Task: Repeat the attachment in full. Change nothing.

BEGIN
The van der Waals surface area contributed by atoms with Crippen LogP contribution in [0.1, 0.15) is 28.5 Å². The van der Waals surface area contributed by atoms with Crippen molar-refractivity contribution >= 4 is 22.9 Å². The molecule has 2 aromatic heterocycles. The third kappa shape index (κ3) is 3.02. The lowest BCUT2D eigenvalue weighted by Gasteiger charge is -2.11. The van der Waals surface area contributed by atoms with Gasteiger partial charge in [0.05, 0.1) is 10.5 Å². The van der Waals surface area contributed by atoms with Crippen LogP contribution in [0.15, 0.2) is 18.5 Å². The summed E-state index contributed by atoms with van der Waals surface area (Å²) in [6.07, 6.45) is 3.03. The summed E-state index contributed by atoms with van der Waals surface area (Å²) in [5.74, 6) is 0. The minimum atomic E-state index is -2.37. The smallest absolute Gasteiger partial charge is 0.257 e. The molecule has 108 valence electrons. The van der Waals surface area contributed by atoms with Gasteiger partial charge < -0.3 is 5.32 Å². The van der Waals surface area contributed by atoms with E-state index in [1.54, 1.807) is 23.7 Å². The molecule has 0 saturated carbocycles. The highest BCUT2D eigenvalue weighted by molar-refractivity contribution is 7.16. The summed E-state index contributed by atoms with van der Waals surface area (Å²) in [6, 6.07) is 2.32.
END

The van der Waals surface area contributed by atoms with Crippen LogP contribution in [0.1, 0.15) is 28.5 Å². The van der Waals surface area contributed by atoms with Crippen molar-refractivity contribution >= 4 is 22.9 Å². The molecule has 2 aromatic heterocycles. The third kappa shape index (κ3) is 3.02. The lowest BCUT2D eigenvalue weighted by Gasteiger charge is -2.11. The van der Waals surface area contributed by atoms with Gasteiger partial charge in [0.05, 0.1) is 10.5 Å². The van der Waals surface area contributed by atoms with Crippen LogP contribution in [0.15, 0.2) is 18.5 Å². The summed E-state index contributed by atoms with van der Waals surface area (Å²) in [6.07, 6.45) is 3.03. The summed E-state index contributed by atoms with van der Waals surface area (Å²) in [5.74, 6) is 0. The minimum atomic E-state index is -2.37. The smallest absolute Gasteiger partial charge is 0.257 e. The molecule has 108 valence electrons. The van der Waals surface area contributed by atoms with Gasteiger partial charge < -0.3 is 5.32 Å². The van der Waals surface area contributed by atoms with E-state index in [1.54, 1.807) is 23.7 Å². The molecule has 0 saturated carbocycles. The highest BCUT2D eigenvalue weighted by molar-refractivity contribution is 7.16. The summed E-state index contributed by atoms with van der Waals surface area (Å²) in [6, 6.07) is 2.32.